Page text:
Take the 2-minute tour ×
Stack Overflow is a question and answer site for professional and enthusiast programmers. It's 100% free, no registration required.

I have a functionality where a user is given file to download. It works fine. BUT -

  1. How to know whether user has downloaded a file or cancelled it?
  2. After downloading I wat to redirect current page to another one that is also not happening.

Please let me know if any one of you have any idea about it. (I am doing it in Joomla)

Regards, Shahu

share|improve this question
add comment

1 Answer

up vote 4 down vote accepted

It depends a bit on how much trouble you want to go to.

The only way to know whether they actually downloaded the file is to hook into the act of transmitting the file to the client — so that means either hooking into Joomla or whatever underlying web server you're using, or making the download go through a PHP page that basically just reads the file from disk and sends it out. Even if you do that, though, all you really know is that the file was requested by the browser and that you satisified the request. You don't know that the user didn't throw it away immediately afterward.

In terms of showing a redirect when they're done, if you've hooked into the process as per the above, you could set a session variable flagging whether the file got downloaded (e.g., after sending the last byte). You could use Ajax to periodically query the status of that session flag, and use JavaScript to do the redirect on the client if the flag came back true.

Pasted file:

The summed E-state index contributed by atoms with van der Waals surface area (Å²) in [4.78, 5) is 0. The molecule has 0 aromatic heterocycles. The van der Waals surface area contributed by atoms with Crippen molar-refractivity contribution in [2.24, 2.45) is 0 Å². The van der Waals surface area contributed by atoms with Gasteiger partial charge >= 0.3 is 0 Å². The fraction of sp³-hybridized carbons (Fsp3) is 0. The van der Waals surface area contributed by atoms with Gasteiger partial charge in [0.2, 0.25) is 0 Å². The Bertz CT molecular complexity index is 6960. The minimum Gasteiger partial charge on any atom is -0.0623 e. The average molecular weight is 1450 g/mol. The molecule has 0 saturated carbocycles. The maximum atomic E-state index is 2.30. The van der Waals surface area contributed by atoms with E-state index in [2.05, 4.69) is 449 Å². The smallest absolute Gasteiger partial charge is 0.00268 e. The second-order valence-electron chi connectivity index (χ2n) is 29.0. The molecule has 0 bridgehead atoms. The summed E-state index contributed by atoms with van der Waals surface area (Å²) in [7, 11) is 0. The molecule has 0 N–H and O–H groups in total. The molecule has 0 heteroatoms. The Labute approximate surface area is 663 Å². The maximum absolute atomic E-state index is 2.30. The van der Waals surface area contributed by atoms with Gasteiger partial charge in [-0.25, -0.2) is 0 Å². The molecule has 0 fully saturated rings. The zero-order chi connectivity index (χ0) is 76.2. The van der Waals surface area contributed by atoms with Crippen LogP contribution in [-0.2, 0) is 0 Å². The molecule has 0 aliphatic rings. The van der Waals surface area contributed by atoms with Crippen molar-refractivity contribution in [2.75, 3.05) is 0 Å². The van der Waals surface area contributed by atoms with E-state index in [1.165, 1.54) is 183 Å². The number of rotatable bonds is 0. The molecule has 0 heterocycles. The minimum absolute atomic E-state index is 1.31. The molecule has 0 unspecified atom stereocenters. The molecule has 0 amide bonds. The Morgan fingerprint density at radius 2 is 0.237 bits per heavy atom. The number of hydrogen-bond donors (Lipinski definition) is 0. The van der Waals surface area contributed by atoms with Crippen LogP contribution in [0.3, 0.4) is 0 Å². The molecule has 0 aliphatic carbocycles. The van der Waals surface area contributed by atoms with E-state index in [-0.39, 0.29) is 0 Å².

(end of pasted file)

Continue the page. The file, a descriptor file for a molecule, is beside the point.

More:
If all you need to know is that they started the download, you can do that with a cookie mechanism. When sending back the file, add a cookie to the response. (You might do this by funnelling the download through a PHP file as per the above, or if your web server is highly configurable — Apache could do this, for instance — you could configure it to automatically add the cookie.) Your page waiting to see if they downloaded the file (or at least, started to download it) uses JavaScript to periodically check for the cookie (rather than polling the server), which is less traffic. This question and answer talks about doing that in a (little) bit more detail. I do this in an app where the server is custom-building a large PDF or ZIP for download: I show a "building" div when they request the file, then poll for the cookie, and remove the "building" div when the cookie shows up. In the major browsers, the cookie shows up at exactly the moment the browser shows the box asking whether to save the file to disk or open it, because both are triggered by the response coming back.

If the above is too much hassle (and for some use cases, I think it probably would be), you can put a JavaScript click event handler on the download link. That would tell you that they clicked the link, but doesn't really tell you much else.

share|improve this answer
    
hi, Thanks a lot for info. Actually all this is little heavy for me to understand. but I managed to to redirect afetr sending the header() for downloading file. I used - header("refresh:2;url=index.php"); which redirecs to index.php after 2 seconds. –  user251336 Apr 3 '10 at 9:13
    
@user251336: Ah, there you go. :-) –  T.J. Crowder Apr 3 '10 at 9:35
add comment

Your Answer

 
discard

By posting your answer, you agree to the privacy policy and terms of service.

Not the answer you're looking for? Browse other questions tagged or ask your own question.